“State Of Flux” – Works On Paper
50 Golborne, London, United Kingdom12 Jul 2019 - 16 Aug 2019
50 Golborne announces it’s Summer Show, a group show of four artists who have been using paper in a significant way in their practice to date: Nigerian-Americans Wura-Natasha Ogunji and Olalekan Jeyifous, who are respectively based in Lagos and in New York, Tetouan-based Moroccan Safaa Erruas and Beninese-French Gregory Olympio who lives in Besancon (France).
The exhibition examines the individual strategies they each deploy with respect to the medium to convey notions of flux.
“I often think about the empty space of the paper as an expanse of sea” the artist Wura-Natsha Ogunji says. The ocean is a visual, associative and metaphorical recurrent trope in her work. Since moving from the US to Lagos, the Nigerian megalopolis and her father’s birth city, the artist has been interested in the sites of disjunctions and connections that join seemingly opposite things: Africa and America;past and future; beauty and uglyness. “Buoyancy” (2019), a new large drawing comprised of five panels (dimensions: 300 x 150cm) introduces the exhibition. It portrays dreamy figures seemingly underwater. The translucent tracing paper which is Ogunji’s trade -mark, the pearlescent inks applied in parts of the drawing and the blue lines that link the figures together concur to the flowing atmosphere. As often happens in her practice, Ogunji has hand-stiched the paper in parts, provoking it to fold slightly and in different ways: as slight ripples like those that happen when you throw a small stone into a calm pool; or they are wavier and more irregular. The paper actually becomes an expanse of the sea, a metaphoric site of flux from which the artist seems to suggest it is possible to bounce back.
Gregory Olympio’s series of paintings “Oxygen” (2018) are acrylics on paper and are shown in the UK for the first time. Swathes of colours that seem to be emerging as the result of spontaneous gestures are transformed into landscapes exposed and refined by the presence of a horizon. Motifs are uncertain: a silent sea, camp fires, a quiet lake of unatural colours make one questions one’s perception and interpretations, making the motifs and the landscape as if they are transient, on the verge of moving into something else. For the young French-Beninese artist whose work was presented recently at Musee des Beaux Arts et Archeology, Besançon, France and Arp Museum, Remagen, Germany, paper has been a medium of choice to date. He rates how acrylic on paper technically allows him to work in a flux of brush movements, thoughts and feelings. “Paper allows me not to take a fixed position vis a vis the final work” he points out.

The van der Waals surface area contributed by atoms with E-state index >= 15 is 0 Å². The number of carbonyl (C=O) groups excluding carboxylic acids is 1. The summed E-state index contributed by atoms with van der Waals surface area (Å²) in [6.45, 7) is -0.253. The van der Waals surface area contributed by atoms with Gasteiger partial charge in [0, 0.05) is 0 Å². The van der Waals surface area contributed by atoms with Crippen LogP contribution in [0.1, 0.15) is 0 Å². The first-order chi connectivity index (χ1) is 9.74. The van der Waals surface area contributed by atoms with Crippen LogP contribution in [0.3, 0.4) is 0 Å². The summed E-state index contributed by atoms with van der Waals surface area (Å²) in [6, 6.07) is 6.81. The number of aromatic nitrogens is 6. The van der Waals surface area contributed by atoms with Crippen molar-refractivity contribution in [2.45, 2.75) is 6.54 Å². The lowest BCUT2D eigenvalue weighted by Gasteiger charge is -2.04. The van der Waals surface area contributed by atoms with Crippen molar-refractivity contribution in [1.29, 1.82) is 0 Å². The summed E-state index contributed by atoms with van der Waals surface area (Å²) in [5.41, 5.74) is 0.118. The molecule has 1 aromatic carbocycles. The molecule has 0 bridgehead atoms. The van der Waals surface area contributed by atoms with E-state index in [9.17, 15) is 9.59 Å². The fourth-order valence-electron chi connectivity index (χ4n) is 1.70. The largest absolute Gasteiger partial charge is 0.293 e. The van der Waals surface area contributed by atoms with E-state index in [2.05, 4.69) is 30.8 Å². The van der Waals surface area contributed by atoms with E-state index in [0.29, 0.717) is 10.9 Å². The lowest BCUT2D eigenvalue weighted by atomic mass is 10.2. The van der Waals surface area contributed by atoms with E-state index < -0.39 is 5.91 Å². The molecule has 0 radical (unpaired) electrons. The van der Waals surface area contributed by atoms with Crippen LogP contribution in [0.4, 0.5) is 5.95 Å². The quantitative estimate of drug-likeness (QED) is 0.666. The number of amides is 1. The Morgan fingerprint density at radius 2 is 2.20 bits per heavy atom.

Olalekan Jeyifous’s black and white hand-cut card stock collages on paper derive from the language of architecture and design that, as a trained architect, he uses to investigate socio-cultural and political issues from the specific angle of his diasporic position. The two drawings presented in the show were executed in 2016 for “Not My Business” his solo exhibition at the gallery in which he explored his memories as a child in Nigeria before emigrating to the US. The motif of the architectural folly serves the idea of how scattered and unstable visual memory is, altered in his case by watching family photographs and following Nigerian News. The way one figure leads to another that seemingly has nothing to do with it evokes also how constantly the African urban landscape moves in a state of flux between Post -colonial modernism, the informal economy and motifs of high capitalism.
Moroccan artist Safaa Erruas’s work has recently been investigating how to place home in a state of migratory flux. The exhibition displays: “Distance” 1 and 2 (2018) in which the artist uses paper not only as a support for the work but also as the medium to make it. A multitude of freely cut rectangles of white tracing paper are collaged perpendicularly to the paper surface; Small black and white paper prints of human eyes, cut out from black and white photographs, are delicately pinned in parts of the work, mingling with the whirling mass of the translucent paper. As usual in her work, Erruas strategizes the formal relationships between materials, composition and light. The day changing light reflects differently onto the tiny metal tips of the pins and draws different shadows around the paper bits, emphasising the dynamism of the composition. The viewer is drawn into what seems like a multitude in motion, disovering that he is being looked at while looking at -by the myriad of cut eyes that are spread on it.